Divorced Parents and College Expenses, Part 1: Will You Have to Pay?
With the current school year now in full swing, many high school seniors are starting to look ahead to next year and their plans to attend college. To those who have never experienced it, planning almost a year in advance may seem unnecessary, but the college admissions process can sometimes take longer than people realize. In addition, it is never too early to start figuring out how the student will pay for college. For many, the idea of staggering student loans is one that is less appealing, but how else can one afford to get a college degree? Per Illinois law, if you are the divorced parent of a child seeking a post-high school education and the other parent wants to help the child financially, you may be required to contribute to his or her college expenses as well.
A Financial Matter of Divorce
The Illinois Marriage and Dissolution of Marriage Act provides that help with college expenses may be seen by the courts as a type of child support, despite the child reaching the age of 18 and having graduated high school. The issue is also considered a financial concern attached to the divorce, meaning that it must be resolved between the parents—with the court’s help if needed—but the child does not have legal standing to formally ask for help with college expenses.
How Does the Court Decide?
Once a petition has been filed with the court regarding your child’s college expenses, the court must consider a number of factors to determine if it is appropriate to order your assistance. By law, the court must take into account:
- The current and anticipated financial resources and needs of each parent, including savings set aside for retirement;
- The financial resources and needs of the child, including available assistance programs, grants, and scholarships;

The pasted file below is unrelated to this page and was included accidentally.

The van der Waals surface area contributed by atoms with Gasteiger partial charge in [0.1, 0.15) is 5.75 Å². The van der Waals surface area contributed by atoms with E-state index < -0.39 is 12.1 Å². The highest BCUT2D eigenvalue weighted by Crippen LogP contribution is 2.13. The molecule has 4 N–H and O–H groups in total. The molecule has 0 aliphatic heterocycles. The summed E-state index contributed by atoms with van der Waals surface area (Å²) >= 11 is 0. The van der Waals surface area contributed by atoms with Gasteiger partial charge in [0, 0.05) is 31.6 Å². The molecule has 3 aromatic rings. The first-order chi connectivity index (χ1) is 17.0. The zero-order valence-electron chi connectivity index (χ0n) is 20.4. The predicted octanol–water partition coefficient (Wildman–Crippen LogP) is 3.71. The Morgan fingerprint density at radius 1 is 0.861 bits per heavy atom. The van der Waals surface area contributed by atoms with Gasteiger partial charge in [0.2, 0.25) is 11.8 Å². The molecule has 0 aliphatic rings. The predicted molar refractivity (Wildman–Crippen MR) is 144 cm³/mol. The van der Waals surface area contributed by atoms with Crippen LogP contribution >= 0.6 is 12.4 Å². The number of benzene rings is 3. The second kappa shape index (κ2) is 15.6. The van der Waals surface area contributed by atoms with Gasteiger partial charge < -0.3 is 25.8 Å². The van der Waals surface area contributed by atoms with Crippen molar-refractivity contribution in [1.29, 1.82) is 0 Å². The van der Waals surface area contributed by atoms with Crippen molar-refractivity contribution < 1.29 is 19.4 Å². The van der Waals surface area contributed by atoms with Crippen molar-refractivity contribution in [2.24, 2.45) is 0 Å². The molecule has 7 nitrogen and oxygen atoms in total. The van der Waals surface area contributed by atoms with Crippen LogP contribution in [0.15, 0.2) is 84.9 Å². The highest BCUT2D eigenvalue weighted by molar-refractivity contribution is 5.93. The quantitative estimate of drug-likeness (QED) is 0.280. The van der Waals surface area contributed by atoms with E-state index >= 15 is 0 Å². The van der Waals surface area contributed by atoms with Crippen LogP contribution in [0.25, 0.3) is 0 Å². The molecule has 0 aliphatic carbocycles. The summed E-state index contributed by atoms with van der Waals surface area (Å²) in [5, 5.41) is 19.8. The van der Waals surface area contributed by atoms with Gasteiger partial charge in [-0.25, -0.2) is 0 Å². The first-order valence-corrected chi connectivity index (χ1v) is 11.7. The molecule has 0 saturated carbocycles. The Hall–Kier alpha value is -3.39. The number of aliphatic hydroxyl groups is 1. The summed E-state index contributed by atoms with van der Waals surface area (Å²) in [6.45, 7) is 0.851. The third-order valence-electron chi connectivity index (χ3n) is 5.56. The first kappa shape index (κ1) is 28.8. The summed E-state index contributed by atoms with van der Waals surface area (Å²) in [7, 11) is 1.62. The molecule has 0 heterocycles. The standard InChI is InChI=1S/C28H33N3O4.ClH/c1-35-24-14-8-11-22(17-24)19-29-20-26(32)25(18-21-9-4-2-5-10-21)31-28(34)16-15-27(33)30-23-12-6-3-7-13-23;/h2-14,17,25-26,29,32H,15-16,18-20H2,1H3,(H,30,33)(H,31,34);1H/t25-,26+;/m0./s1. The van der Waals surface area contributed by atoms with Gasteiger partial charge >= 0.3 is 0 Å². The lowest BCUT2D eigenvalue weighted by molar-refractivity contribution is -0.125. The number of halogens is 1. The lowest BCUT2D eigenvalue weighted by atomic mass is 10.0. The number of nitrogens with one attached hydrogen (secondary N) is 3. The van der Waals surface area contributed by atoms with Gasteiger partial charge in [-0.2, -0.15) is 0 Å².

- The standard of living created during the parents’ marriage and what they child may have expected if the parents stayed together; and
- The child’s academic performance.
Based on the overall situation, the court may order one or both parents to contribute toward the child’s college expenses. Regardless of whether the court orders help with ongoing expenses, the court may require both parents and the child to complete the Free Application for Federal Student Aid (FAFSA) and other financial aid forms. Either or both parents may also be required to provide funds for up to five college applications, one standardized entrance exam prep course, and two standardized college entrance tests, like the SAT or ACT.
In an upcoming post, we will look more closely at what type of college expenses are eligible and the -responsibilities of the student. Until then, if you have questions about divorce, child support, or any other matter of family law, contact an experienced Orland Park family law attorney. Call 708-518-8200 to schedule a confidential consultation at Kezy & Associates today.